The dynamic pricing framework described in this paper demonstrates an active network approach to demand and supply management of network resources. This is of substantial relevance to the debate over whether overprovisioning is likely to be more cost-effective than rationing of resources in a multi-service network [Odl98,BS98]. By lowering the operational cost of usage-based charging, and by providing an infrastructure within which resource rationing mechanisms can be adjusted and fine-tuned as required, many of the arguments against resource rationing are invalidated.
Additionally, our experience with the dynamic pricing framework has some interesting bearings on a number of more general issues in the area of active networks and the use of mobile code.
One important point relates to the fact that active networks need not rely solely on the processing capacity of provider equipment. In particular, for applications with high processing loads, it may be possible to shift much of this load right up to the very edge of network, using multicast technology for efficient deployment of mobile code. Furthermore, it may be possible to exercise some control over core network elements as a side-effect of mobile code deployed to the edge of the network. In this respect, the dynamic pricing framework provides an interesting contrast to mainstream thinking on active networks, where the emphasis is normally on deploying mobile code to network routers.
Another point relates to the well-known security problem concerning the protection of mobile code from malicious or erroneous execution platforms. The sample-based auditing approach adopted in our charging model does not represent a complete solution to this problem, but is a reasonable compromise which can detect some cases of abuse whilst acting as a deterrent in general.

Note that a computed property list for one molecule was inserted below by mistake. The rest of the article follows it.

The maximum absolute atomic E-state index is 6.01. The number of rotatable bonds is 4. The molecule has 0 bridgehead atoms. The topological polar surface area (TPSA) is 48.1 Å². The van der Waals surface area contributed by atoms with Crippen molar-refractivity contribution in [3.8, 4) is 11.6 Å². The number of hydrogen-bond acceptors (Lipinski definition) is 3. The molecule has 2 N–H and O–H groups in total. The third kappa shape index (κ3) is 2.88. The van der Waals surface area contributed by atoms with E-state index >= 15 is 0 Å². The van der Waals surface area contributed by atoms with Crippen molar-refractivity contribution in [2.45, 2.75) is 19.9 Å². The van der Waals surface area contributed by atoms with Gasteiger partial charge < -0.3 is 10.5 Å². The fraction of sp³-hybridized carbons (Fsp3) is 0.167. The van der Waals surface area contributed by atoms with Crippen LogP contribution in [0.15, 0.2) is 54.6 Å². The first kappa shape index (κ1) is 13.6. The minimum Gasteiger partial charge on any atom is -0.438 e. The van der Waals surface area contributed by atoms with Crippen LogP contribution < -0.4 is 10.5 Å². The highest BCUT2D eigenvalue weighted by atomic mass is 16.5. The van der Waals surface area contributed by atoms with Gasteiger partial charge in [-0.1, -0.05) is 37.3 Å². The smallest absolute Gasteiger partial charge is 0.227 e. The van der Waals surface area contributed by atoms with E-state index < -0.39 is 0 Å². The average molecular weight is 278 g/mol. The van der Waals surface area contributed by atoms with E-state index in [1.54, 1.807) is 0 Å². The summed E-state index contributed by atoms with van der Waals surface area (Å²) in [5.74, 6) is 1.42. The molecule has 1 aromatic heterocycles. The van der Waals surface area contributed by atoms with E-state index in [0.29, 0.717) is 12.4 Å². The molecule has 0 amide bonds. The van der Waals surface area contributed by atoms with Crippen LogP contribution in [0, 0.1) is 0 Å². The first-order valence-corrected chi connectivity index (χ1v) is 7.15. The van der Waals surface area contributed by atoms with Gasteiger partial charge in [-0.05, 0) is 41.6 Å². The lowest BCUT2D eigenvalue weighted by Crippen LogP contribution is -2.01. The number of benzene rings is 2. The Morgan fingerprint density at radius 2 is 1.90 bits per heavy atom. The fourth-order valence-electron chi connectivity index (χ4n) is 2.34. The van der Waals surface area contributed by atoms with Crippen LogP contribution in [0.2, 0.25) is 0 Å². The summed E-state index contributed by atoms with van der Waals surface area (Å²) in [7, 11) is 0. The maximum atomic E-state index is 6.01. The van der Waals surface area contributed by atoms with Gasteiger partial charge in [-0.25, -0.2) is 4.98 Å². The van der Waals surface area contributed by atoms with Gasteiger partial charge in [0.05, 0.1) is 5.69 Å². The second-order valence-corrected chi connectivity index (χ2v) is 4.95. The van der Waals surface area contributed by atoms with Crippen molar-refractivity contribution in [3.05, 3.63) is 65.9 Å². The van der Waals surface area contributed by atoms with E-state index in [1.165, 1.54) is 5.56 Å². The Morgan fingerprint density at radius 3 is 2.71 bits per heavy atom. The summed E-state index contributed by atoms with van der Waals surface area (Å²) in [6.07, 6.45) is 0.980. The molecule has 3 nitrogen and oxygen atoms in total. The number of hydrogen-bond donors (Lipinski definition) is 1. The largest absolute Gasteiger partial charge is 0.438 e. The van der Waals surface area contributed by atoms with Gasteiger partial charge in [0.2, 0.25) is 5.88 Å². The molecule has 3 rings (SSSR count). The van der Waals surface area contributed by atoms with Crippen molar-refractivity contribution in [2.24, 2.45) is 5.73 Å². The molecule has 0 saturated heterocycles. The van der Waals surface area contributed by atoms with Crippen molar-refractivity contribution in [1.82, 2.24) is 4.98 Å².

The class loader used for introduction of mobile code in our protoype implementation of the customer system differs substantially from other approaches to dynamic loading of remote classes in Java, as exemplified by Bursell et al[BHDH98]. Instead of loading each class individually from a remote class repository using a request-reply `pull' protocol, we employ a `push' approach in which a bundle of classes is delivered to the receiver in a single transaction. The receiver can then load all the classes without having to access the network. This is useful in situations where the sender determines which classes the receivers should be loading, and has the advantages that the effects of network latency are minimized, and that multicast may be employed to push bundles to several receivers simultaneously.
Alan Smith, Richard Jacobs, Trevor Burbridge, Ben Strulo.
This document was generated using the LaTeX2HTML translator Version 98.2 beta8 (September 9th, 1998)
Copyright © 1993, 1994, 1995, 1996,
Computer Based Learning Unit, University of Leeds.
Copyright © 1997, 1998, Ross Moore, Mathematics Department, Macquarie University, Sydney.
The command line arguments were:
latex2html -local_icons -show_section_numbers -split 1 iwan99.tex
The translation was initiated by Mike Rizzo on 1999-02-22